Being comfortable and loving your skin has taken a different form: skinimalism.

Skinimalism, or skin minimalism, is the latest beauty trend taking over the internet. But it’s not your average airbrushed, soap brow, graphic liner beauty trend with more products. Skinimalism is all about ditching the layers of products and embracing our skin as it is – ‘flaws’ and all.

The ‘no makeup’ look has been trending for quite some time. Plus, after a year or two of experiencing the ‘work-from-home’ life, many have gone through days makeup-free to let our skin breathe. People are going out less and are practicing skin minimalism and using lesser products than before, and it’s genuinely refreshing.

Here’s our less is more approach to master skinimalism in photography:

 

Skinimalist makeup

Ginger-haired woman wearing a white sweater while touching a hand to her face

Woman with wavy ginger hair and clear skin by shauerman, 123RF.

 

Skinimalism can be considered the evolution of the ‘no makeup’ trend by embracing our skin’s natural textures and marks. Skinimalist makeup focuses on minimal coverage and perhaps just a touch of concealer to even out the skin tone.

Using cream blushers instead of powdered blush can give off a more natural look while keeping that youthful glow that skin minimalism appreciates. Instead of putting on a layer of a full-coverage foundation, let the textures of your skin come through. The skin has texture, and it’s more than okay for us to normalize different skin textures.



Photographing skin

Woman with vitiligo smiling

Skin texture of smiling young woman with vitiligo by ammentorp, 123RF.

 

The skin is notoriously difficult to photograph and equally as challenging to retouch. Skin comes in countless tones, shades, hues, and saturation. More importantly, there are two main keys to identifying skin color — overtones and undertones.

The skin’s overtones are easily identifiable — fair, light, tan, medium, medium-deep, deep, deep, dark, and more. Then there are the more subtle undertones — cool, neutral, olive, warm. Or even skin conditions like vitiligo (where white patches develop on the skin because of a lack of melanin). Put everything together, and skin is a broad spectrum.

 

Portrait of a young black woman laughing and holding grapefruits

Young and happy black woman holding grapefruits by ammentorp, 123RF.

 

That said, it’s essential to portray the subject’s skin as close to life as possible. To help you out, we’ve put together two important tips:

 

Tip #1: Always shoot RAW

RAW files provide far more image data that allows you to capture images at the highest level of quality. The amount of information in the image will enable you to edit flexibly, a characteristic especially helpful when dealing with the intricacies of skin tone and its textures.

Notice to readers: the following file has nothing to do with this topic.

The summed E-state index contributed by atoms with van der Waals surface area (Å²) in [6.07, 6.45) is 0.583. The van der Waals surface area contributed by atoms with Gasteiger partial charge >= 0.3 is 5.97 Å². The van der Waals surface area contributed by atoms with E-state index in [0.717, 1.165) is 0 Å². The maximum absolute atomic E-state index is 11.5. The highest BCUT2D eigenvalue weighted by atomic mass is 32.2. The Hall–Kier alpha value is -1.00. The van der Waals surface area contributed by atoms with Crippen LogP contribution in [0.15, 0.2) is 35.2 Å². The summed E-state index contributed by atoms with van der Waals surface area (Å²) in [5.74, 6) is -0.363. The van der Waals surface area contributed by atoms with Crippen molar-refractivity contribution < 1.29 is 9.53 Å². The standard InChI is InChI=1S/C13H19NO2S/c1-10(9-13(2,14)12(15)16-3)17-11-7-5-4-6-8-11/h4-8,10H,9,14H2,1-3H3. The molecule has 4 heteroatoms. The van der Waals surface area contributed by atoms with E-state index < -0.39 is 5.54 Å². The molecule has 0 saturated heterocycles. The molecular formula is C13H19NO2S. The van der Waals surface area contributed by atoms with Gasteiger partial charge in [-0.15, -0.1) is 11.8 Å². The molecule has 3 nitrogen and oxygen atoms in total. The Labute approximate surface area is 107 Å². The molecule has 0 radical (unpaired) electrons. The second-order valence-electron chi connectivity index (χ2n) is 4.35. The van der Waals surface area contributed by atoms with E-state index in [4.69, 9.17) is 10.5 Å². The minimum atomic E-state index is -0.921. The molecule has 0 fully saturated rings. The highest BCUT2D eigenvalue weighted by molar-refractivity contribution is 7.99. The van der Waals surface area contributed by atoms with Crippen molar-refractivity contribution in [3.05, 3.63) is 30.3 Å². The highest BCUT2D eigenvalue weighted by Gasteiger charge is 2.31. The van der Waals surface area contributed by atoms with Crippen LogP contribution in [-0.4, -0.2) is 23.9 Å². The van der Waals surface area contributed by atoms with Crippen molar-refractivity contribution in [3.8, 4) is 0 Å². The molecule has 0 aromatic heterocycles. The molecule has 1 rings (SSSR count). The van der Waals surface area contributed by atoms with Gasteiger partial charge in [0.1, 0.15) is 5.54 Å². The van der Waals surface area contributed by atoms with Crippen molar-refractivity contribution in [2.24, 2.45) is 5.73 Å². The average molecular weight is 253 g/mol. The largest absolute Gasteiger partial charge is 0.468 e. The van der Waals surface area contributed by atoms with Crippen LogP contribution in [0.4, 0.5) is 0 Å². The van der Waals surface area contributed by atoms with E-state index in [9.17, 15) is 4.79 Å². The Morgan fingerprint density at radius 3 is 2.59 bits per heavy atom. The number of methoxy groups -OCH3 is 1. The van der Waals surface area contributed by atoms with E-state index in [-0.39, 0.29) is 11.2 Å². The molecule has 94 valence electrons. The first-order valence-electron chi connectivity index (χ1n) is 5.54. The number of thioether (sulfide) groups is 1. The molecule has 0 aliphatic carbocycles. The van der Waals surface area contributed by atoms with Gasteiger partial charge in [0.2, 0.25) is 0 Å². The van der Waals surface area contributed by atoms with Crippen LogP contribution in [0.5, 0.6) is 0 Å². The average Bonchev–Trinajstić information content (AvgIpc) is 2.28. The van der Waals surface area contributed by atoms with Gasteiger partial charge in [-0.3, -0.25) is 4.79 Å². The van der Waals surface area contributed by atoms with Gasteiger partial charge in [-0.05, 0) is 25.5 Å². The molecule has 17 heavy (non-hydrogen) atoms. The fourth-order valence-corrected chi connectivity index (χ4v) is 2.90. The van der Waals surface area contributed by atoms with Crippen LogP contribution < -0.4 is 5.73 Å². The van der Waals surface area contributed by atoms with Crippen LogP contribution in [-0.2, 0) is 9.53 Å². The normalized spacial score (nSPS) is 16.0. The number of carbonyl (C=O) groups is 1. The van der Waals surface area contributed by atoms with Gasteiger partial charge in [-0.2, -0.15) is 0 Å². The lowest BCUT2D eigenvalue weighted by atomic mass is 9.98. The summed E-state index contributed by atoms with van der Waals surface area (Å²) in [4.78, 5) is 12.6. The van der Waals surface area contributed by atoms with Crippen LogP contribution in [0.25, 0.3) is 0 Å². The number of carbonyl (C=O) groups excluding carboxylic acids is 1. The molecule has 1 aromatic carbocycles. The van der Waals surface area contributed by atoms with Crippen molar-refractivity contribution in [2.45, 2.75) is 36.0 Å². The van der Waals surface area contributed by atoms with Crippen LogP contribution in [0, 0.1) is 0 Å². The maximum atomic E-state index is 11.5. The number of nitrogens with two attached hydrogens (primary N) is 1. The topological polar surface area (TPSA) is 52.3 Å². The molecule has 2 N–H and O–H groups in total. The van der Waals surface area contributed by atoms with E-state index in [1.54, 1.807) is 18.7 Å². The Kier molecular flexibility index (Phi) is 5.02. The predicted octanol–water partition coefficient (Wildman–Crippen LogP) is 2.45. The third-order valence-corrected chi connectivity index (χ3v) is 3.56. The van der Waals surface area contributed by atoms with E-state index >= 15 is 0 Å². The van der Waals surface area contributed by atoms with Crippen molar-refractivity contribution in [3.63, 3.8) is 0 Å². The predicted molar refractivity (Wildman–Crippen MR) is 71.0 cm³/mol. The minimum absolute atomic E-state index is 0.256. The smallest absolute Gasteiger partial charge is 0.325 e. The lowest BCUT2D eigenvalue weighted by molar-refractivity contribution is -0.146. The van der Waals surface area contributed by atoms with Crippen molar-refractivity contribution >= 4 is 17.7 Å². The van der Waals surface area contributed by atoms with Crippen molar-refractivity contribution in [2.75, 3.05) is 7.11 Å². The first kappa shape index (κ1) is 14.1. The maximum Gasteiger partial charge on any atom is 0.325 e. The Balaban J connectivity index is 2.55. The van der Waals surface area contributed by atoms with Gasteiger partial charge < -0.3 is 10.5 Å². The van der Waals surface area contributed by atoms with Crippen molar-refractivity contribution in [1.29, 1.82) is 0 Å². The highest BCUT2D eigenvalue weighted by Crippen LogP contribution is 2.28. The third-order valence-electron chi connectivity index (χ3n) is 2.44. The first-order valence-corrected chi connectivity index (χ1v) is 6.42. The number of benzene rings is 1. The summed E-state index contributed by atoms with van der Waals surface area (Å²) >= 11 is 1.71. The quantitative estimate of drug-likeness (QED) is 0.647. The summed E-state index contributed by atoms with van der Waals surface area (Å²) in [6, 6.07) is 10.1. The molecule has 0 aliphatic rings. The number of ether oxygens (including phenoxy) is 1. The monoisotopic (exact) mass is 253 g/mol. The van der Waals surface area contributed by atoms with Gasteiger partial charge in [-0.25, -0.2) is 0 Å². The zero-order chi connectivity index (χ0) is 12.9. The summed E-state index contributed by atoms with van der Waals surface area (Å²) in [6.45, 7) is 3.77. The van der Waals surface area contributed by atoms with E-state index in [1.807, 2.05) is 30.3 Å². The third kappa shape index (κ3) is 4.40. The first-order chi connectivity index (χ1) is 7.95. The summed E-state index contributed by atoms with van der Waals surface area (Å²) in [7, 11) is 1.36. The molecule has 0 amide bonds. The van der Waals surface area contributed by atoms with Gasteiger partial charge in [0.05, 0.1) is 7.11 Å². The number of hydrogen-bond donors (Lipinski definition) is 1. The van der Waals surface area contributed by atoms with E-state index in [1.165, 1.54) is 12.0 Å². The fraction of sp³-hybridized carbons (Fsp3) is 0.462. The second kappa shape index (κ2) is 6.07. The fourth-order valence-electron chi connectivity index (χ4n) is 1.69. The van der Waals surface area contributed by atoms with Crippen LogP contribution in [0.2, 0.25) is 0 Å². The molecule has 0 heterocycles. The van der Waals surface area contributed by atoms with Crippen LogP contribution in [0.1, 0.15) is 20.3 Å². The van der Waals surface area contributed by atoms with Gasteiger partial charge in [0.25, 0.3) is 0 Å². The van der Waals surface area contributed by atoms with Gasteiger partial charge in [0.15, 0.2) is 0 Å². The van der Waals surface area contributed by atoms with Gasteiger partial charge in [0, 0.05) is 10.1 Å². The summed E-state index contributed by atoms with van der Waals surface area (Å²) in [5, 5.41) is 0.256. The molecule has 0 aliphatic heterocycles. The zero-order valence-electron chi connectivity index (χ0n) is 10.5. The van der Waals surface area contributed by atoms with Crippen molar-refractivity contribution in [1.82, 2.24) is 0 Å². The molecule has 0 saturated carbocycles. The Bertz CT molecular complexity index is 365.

RAW files are also the best way to achieve natural skin tones and capture unique skin textures. Whether it’s blemished skin or freckled porcelain cheeks, it’s all in the details.

 

Close-up of woman’s skin texture with freckles by lightfieldstudios, 123RF.

 

Tip #2: Have the right exposure 

 

We know a subject’s skin tone can fall anywhere on this broad spectrum. So, knowing how to expose the subject’s skin tone correctly is crucial.

Study and learn how to shoot a variety of skin tones and textures. The exposure of the frame and the white balance significantly affect the colors captured in the image. If underexposed or overexposed, the skin color wouldn’t look true to life. Without the proper exposure, you might’ wash out’ your subject or change their skin tone as a whole.

You can also use the false color feature on your camera, light modifiers, reflectors, and other accessories that might help to capture the subject’s skin accurately. These tools are at your disposal to help you capture better photos, so don’t be afraid to use them.



Skin retouching

Young blonde-haired man with clear skin under white sheets by lanastock, 123RF.

 

In a world where faces on magazine covers or Instagram posts are highly touched up and airbrushed, that’s not what we want to do here with skinimalism. You might’ve gotten used to it and tend to go heavy on the retouching. 

But hold back on it. Use the spot heal tool for very minimal removal of any scratches and blemishes. Leave the wrinkles alone! Here, wrinkles and delicate fine lines are to be embraced. Let the skin breathe and allow acne scars or freckles to show themselves in all their glory.



Less is more

More isn’t always better. Over the years, we’ve been bombarded by an onslaught of heavily airbrushed photos and full-coverage makeup that we’ve forgotten how the skin looks naturally. How skin ages and comes in a whole wide range of tones.

But now, more are learning to embrace their skin’s bumps and blemishes. So let’s follow the philosophy of less is more and leave these perceived ‘flaws’ alone. We hope these quick tips will help you better navigate the world of skinimalism for however long the trend is here to stay.

 


Thinking of ways to showcase natural skin in your content? Check out this stock photo guide on embracing skin positivity! If you’re not sure you’re getting the right photos for your content, check out 123RF’s guide on our advanced search filters to get your perfect stock photo!